"You just don't see that coming," Georgia coach David Perno said, "and that's a credit to Rip and how automatic he's been. The guy's been unhittable for six weeks. He was bound to get hit sometime. It was just tough timing on his part today."
The seventh-seeded Bulldogs scored four runs in the top of the seventh and led 4-2 going into the bottom of the inning with Warren on the mound.
He got Georgia out of a jam to end the sixth but gave up five hits and hit a batter in the bottom of the seventh. Rice got an RBI apiece from Brian Friday and Jordan Dodson and two on a single by Joe Savery to retake the lead.
"I just didn't make very good pitches, and they hit them," said Warren, who entered the game with a 0.87 ERA in the NCAA Tournament. "I didn't get the job done, that's all I can say about it."
Warren (8-3) hadn't suffered a loss since the April 1 game against Ole Miss. The only time this season he gave up more than Saturday's four runs was March 4 against Southern Cal, when he surrendered six.
"We wouldn't do anything differently," Perno said. "If it comes up again Monday, he'll be in there."
The good news for the Bulldogs (47-22) is they are now in a very comfortable position. They will play the loser of Saturday evening's Miami-Oregon State game Monday at 2 p.m. in an elimination game.
Georgia is 8-1 this season in postseason elimination games and has won its last five. Perno is leaning toward starting senior left-hander Mickey Westphal (7-2, 5.08 ERA) on Monday, he said.
"You try not to worry about it, and we haven't when we've been in this position before," Perno said. "We'll just try to regroup and come back and play a better game."
The Owls (56-11), who are ranked No. 1 in most baseball polls, will play the winner of the Miami-Oregon State game on Monday evening. Rice is making its fifth College World Series appearance in the last 12 years under 72-year-old coach Wayne Graham.
"I've seen people just waving at (Warren's pitches) so I certainly wasn't overconfident," Graham said. "I've seen him just be lights out, devastating."
The Bulldogs appeared to be in good shape after they survived Owls starter Eddie Degerman, a senior All-American who took a no-hitter into the seventh inning.
Degerman, a senior All-American, walked eight but didn't give up a hit or a run until Ryan Peisel's single up the middle in the top of the seventh inning. Peisel's hit scored Bobby Felmy, who led off the inning with a walk.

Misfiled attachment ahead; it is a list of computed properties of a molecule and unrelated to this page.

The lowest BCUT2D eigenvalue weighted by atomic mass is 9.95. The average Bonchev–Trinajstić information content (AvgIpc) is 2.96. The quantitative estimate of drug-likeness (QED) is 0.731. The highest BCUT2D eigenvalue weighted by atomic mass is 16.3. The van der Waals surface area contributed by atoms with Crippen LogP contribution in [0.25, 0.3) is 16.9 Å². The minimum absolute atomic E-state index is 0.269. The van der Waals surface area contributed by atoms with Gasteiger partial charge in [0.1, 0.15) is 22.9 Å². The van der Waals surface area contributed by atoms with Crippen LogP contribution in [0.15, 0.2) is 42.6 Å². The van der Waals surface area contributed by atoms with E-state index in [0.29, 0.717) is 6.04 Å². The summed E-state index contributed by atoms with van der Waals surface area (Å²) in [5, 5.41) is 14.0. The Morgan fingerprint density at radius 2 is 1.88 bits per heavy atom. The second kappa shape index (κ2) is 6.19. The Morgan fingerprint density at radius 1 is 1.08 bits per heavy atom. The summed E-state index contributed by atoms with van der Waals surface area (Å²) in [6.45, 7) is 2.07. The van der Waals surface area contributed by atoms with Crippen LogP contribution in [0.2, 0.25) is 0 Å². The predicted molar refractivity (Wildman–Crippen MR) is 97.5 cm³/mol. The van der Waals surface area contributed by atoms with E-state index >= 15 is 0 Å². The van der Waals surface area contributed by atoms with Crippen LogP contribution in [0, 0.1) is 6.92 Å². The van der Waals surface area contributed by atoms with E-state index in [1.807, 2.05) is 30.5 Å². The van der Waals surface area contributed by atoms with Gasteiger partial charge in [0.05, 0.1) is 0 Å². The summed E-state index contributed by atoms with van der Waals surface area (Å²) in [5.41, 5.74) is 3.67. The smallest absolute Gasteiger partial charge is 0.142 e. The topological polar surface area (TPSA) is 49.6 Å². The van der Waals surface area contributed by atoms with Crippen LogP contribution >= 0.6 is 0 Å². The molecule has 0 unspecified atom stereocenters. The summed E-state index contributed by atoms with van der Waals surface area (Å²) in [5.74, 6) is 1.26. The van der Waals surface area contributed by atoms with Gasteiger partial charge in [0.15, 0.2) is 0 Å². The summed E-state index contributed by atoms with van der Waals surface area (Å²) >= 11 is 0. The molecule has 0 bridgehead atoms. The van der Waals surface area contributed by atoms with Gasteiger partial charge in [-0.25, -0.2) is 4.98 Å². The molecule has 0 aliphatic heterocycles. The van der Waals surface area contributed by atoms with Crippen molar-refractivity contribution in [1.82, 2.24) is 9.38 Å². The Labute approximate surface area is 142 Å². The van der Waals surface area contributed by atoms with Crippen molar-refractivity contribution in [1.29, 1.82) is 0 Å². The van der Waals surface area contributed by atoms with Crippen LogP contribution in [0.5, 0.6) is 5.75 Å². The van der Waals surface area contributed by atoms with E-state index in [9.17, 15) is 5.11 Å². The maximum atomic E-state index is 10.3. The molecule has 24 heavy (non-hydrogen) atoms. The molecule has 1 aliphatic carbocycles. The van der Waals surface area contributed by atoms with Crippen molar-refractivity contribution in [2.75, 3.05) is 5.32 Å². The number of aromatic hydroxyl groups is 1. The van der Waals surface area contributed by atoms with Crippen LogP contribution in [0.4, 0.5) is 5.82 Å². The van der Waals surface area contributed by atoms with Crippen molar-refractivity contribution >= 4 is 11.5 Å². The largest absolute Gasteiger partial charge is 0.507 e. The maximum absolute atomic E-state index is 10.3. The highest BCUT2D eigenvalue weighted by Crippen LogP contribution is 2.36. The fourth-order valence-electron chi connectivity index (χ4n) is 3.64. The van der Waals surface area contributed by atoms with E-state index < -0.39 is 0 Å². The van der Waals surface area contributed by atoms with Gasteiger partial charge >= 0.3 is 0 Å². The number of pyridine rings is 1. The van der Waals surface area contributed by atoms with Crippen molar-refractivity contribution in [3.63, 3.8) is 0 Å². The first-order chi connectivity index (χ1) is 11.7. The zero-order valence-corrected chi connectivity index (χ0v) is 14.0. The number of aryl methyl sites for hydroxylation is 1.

Catcher Jason Jacobs then scored on a throwing error by Rice third baseman Josh Rodriguez to tie the game. Jonathan Wyatt singled to score Peisel and Joey Side singled to score Matthew Dunn to put the Bulldogs up 4-2.
Degermann, who struck out nine Bulldogs, struck out Side to lead off the sixth inning and set Rice's single-season strikeout record with 165. Still, Side wasn't overly impressed with the right-hander's pitches.
"He was throwing curveball after curveball after curveball," said Side, who struck out three times against Degerman. "We should have spit on everything he threw and made him walk us, but we didn't. The fastball didn't move at all. There was nothing difficult about the fastball, he just didn't throw it very often."
Georgia starter Brooks Brown threw well, going 51/3 innings, striking out six and giving up two earned runs.
The game's first hit didn't come until Savery singled up the middle to lead off the bottom of the fourth inning. He came around to score on a single by Jordan Dodson to give Rice a 1-0 lead. The Owls extended that advantage to 2-0 in the sixth.
The Bulldogs had chances to take the lead earlier in the game and to extend it once they got it, but left runners on base at the troubling rate they have established in this year's NCAA Tournament. They stranded seven runners against the Owls, giving them a staggering 86 runners left on base in nine tournament games.
The Bulldogs twice had the bases loaded with one out and didn't get a run, and pinch-hitter Kyle Keen struck out attempting to bunt with two strikes. Still, Perno was happy with the way the game played out until the bottom of the seventh inning.
"We were huge underdogs coming in, and we had our chance," he said. "We put them on the ropes, and, to their credit, they answered."